Pandemic, communism-hit Hong Kong to offer 500,000 free plane tickets to tourists

Hong Kong’s Chinese-controlled government announced last week it would give 500,000 free airline tickets worth HK$2 billion ($254.8 million) to tourists and business travelers next year as part of a plan to revive the battered tourism industry the country’s industry after two years of strict Chinese travel restrictions over the coronavirus.

The tickets were previously pre-purchased in April 2020 as part of an assistance package by the Hong Kong Airport Authority to airlines and aviation support services at the start of the coronavirus pandemic in China.

“Back in 2020, the Airports Authority of Hong Kong purchased approximately 500,000 airline tickets in advance from airlines based in the region as part of an aid package to support the aviation industry,” a spokesman for the Airports Authority of Hong Kong said. he said CNN on October 6. “The market serves the purpose of injecting liquidity into airlines in advance, while tickets will be given to global visitors and Hong Kong residents in the market recovery campaign.”

The executive director of the Hong Kong Tourism Board, Dane Cheng Ting-yat, he said on Wednesday that the board is expected to launch the accompanying advertising campaign for the program in early 2023, with the Hong Kong Airport Authority responsible for ticket distribution. “As soon as the government announces that it will remove everything [Chinese coronavirus] restrictions on inbound travelers, we will start advertising campaigns for the free air tickets,” said Cheng Ting-yat.

Prudence Lai, senior analyst at market research firm Euromonitor International he said the BBC on Thursday that she believes offering free air tickets will help speed up the process of restoring Hong Kong’s reputation as a popular travel destination.

“Hong Kong’s pre-Covid situation represents the market’s potential for a full recovery,” Lai told the BBC. “However, this largely depends on when Chinese tourists return to the mainland, as mainland China contributes more than half of Hong Kong’s inbound arrivals and travel receipts.”

According to the BBC, Hong Kong recorded around 56 million visitors in 2019. In the first eight months of 2022, the region saw only around 184,000 visitors.

Hong Kong travel and tourism has been decimated by China’s draconian ‘Zero-Covid’ policies, which the region has only just begun to relax. In September, Willie Walsh, Director General of the International Air Transport Association (IATA), he said Reuters that as a result of “Zero-Covid” policies — and not because of the coronavirus itself — Hong Kong had lost its position as a global aviation hub.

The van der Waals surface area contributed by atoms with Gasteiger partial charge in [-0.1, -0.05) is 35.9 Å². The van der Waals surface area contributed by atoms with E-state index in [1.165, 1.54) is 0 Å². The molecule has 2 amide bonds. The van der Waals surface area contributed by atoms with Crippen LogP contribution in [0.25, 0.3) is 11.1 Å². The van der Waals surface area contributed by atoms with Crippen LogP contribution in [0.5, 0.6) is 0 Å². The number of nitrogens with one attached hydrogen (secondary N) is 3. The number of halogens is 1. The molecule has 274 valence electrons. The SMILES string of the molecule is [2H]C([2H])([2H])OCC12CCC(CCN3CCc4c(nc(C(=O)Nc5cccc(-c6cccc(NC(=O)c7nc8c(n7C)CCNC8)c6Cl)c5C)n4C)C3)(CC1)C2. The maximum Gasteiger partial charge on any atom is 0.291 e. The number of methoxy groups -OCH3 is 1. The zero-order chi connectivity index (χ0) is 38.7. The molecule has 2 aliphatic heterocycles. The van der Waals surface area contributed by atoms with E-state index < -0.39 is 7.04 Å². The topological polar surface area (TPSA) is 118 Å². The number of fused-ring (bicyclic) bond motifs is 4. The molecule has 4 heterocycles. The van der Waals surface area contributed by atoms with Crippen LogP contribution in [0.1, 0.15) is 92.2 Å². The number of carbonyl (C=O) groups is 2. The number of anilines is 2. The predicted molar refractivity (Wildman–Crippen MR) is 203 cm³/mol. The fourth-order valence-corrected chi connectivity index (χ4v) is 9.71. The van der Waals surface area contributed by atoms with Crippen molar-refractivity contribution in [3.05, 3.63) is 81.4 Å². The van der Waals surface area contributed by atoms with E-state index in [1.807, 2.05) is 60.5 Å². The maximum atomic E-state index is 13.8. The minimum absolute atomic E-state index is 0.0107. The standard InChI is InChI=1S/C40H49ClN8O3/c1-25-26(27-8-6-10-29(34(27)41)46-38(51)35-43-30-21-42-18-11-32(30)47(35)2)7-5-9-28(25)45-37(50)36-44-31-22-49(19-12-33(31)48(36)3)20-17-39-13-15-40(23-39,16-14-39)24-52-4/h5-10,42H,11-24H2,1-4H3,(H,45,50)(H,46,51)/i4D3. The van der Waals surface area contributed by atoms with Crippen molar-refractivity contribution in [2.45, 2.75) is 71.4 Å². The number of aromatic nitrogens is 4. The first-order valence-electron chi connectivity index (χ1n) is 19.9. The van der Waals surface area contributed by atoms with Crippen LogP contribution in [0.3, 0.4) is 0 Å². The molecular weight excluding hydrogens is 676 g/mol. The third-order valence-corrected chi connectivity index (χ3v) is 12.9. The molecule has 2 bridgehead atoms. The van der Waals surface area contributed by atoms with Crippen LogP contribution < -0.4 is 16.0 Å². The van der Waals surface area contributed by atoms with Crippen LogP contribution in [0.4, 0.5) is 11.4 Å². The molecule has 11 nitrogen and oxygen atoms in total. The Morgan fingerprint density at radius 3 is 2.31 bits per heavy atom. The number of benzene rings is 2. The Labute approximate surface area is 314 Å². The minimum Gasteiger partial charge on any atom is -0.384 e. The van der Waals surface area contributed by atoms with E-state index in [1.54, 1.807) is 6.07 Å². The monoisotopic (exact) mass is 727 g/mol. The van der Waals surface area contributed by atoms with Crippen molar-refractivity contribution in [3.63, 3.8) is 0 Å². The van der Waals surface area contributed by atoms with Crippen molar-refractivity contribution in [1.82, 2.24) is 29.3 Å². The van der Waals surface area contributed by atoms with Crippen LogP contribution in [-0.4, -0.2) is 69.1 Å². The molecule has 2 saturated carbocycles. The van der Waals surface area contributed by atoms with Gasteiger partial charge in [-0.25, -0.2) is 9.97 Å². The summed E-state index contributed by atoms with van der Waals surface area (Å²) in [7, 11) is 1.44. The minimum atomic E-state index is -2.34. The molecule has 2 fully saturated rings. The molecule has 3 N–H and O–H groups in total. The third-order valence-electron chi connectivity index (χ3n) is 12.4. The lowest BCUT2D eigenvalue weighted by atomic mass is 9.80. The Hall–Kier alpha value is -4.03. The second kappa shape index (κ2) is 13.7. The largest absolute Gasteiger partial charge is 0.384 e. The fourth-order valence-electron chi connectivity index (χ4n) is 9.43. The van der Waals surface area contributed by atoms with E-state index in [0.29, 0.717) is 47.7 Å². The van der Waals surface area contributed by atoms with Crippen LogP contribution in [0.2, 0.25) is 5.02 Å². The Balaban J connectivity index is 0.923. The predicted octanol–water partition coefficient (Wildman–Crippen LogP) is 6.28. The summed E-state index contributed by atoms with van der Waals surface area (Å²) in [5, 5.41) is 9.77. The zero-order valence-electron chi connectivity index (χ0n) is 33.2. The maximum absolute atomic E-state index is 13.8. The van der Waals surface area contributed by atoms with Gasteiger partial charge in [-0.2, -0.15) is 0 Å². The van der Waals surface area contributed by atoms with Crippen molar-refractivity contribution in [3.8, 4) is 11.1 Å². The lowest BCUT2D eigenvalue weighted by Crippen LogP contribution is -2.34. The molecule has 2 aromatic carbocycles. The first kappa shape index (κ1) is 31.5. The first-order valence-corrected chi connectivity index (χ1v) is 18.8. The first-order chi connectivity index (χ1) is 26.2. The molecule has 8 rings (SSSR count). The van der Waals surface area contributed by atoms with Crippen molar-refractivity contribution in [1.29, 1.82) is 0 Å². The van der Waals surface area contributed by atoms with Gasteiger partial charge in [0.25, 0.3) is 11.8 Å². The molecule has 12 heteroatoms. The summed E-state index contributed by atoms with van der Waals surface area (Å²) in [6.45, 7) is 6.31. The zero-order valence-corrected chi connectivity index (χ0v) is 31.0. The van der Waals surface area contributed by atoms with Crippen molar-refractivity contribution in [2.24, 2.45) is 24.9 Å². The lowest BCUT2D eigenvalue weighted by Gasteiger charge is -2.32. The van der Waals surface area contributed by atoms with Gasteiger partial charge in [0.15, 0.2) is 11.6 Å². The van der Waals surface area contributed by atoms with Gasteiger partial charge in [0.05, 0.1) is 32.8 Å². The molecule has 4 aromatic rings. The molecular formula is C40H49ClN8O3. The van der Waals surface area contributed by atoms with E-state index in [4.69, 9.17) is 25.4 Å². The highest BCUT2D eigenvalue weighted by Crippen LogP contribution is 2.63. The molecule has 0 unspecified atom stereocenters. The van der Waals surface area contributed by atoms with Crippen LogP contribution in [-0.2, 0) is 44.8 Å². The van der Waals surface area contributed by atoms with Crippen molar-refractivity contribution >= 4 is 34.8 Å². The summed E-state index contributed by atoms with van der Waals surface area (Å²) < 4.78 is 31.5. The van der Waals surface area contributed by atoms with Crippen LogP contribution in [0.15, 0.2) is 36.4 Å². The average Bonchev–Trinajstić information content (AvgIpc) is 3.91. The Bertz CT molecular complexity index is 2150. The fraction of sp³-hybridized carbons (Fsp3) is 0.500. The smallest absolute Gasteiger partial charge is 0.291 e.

Until September 26, international travelers to Hong Kong were required to spend 21 days in a hotel room quarantine at their own expense before being allowed proper entry into the territory. The recently announced changes Abandon the 21-day quarantine period in favor of a three-day “0+3” self-monitoring period on arrival, with mandatory periodic PCR testing at set intervals and Rapid Antigen Tests (RAT) every day for a week. Travelers are still barred from entering certain public places such as bars or restaurants during the three-day period. In addition, travelers will no longer need to projection negative coronavirus test to board a plane bound for Hong Kong.

In addition to its travel and tourism industry being decimated by ‘Zero-Covid’ policies, Hong Kong has also been punished by China’s authoritarianism following the pro-democracy protests of 2019. The Chinese Communist Party was imposed a “national security” law in 2020 that has been used to criminalize and punish any form of anti-communist dissent; proposal pro-democracy protest leaders, and indeed arrest minors — effectively eliminating the “One Country, Two Systems” policy agreed to by China when the UK handed over control of Hong Kong in 1997, which prevented the Communist Party from imposing or enforcing laws in Hong Kong.

Christian K. Caruzo is a writer from Venezuela documenting life under socialism. You can follow him on Twitter here.

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